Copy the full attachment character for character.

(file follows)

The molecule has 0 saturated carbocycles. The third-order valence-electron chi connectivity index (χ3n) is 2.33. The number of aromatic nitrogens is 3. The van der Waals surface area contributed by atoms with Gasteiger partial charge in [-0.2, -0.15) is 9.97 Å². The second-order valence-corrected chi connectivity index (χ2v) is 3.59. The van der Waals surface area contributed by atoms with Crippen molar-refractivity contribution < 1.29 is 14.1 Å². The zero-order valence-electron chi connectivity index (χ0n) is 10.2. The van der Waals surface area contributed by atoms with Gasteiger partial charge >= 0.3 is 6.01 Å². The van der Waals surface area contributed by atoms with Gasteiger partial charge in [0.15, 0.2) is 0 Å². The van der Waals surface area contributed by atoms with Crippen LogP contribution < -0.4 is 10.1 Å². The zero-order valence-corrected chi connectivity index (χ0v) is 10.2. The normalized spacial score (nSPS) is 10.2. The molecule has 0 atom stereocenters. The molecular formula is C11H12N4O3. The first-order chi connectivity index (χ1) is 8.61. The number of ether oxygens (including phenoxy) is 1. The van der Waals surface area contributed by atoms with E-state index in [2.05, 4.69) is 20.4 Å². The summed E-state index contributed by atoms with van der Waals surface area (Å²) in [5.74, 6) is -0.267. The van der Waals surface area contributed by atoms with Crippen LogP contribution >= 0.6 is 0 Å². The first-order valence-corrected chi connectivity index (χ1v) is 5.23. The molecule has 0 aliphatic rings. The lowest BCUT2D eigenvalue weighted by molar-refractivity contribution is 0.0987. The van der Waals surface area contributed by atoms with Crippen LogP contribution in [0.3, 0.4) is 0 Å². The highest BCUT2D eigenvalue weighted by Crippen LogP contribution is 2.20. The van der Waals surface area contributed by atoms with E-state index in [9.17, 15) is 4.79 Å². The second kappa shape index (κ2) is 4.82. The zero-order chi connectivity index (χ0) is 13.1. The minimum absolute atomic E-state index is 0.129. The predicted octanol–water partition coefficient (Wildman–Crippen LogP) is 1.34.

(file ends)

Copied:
The molecule has 0 saturated carbocycles. The third-order valence-electron chi connectivity index (χ3n) is 2.33. The number of aromatic nitrogens is 3. The van der Waals surface area contributed by atoms with Gasteiger partial charge in [-0.2, -0.15) is 9.97 Å². The second-order valence-corrected chi connectivity index (χ2v) is 3.59. The van der Waals surface area contributed by atoms with Crippen molar-refractivity contribution < 1.29 is 14.1 Å². The zero-order valence-electron chi connectivity index (χ0n) is 10.2. The van der Waals surface area contributed by atoms with Gasteiger partial charge >= 0.3 is 6.01 Å². The van der Waals surface area contributed by atoms with Gasteiger partial charge in [0.15, 0.2) is 0 Å². The van der Waals surface area contributed by atoms with Crippen LogP contribution < -0.4 is 10.1 Å². The zero-order valence-corrected chi connectivity index (χ0v) is 10.2. The normalized spacial score (nSPS) is 10.2. The molecule has 0 atom stereocenters. The molecular formula is C11H12N4O3. The first-order chi connectivity index (χ1) is 8.61. The number of ether oxygens (including phenoxy) is 1. The van der Waals surface area contributed by atoms with E-state index in [2.05, 4.69) is 20.4 Å². The summed E-state index contributed by atoms with van der Waals surface area (Å²) in [5.74, 6) is -0.267. The van der Waals surface area contributed by atoms with Crippen LogP contribution >= 0.6 is 0 Å². The first-order valence-corrected chi connectivity index (χ1v) is 5.23. The molecule has 0 aliphatic rings. The lowest BCUT2D eigenvalue weighted by molar-refractivity contribution is 0.0987. The van der Waals surface area contributed by atoms with Crippen LogP contribution in [0.3, 0.4) is 0 Å². The highest BCUT2D eigenvalue weighted by Crippen LogP contribution is 2.20. The van der Waals surface area contributed by atoms with E-state index in [9.17, 15) is 4.79 Å². The second kappa shape index (κ2) is 4.82. The zero-order chi connectivity index (χ0) is 13.1. The minimum absolute atomic E-state index is 0.129. The predicted octanol–water partition coefficient (Wildman–Crippen LogP) is 1.34.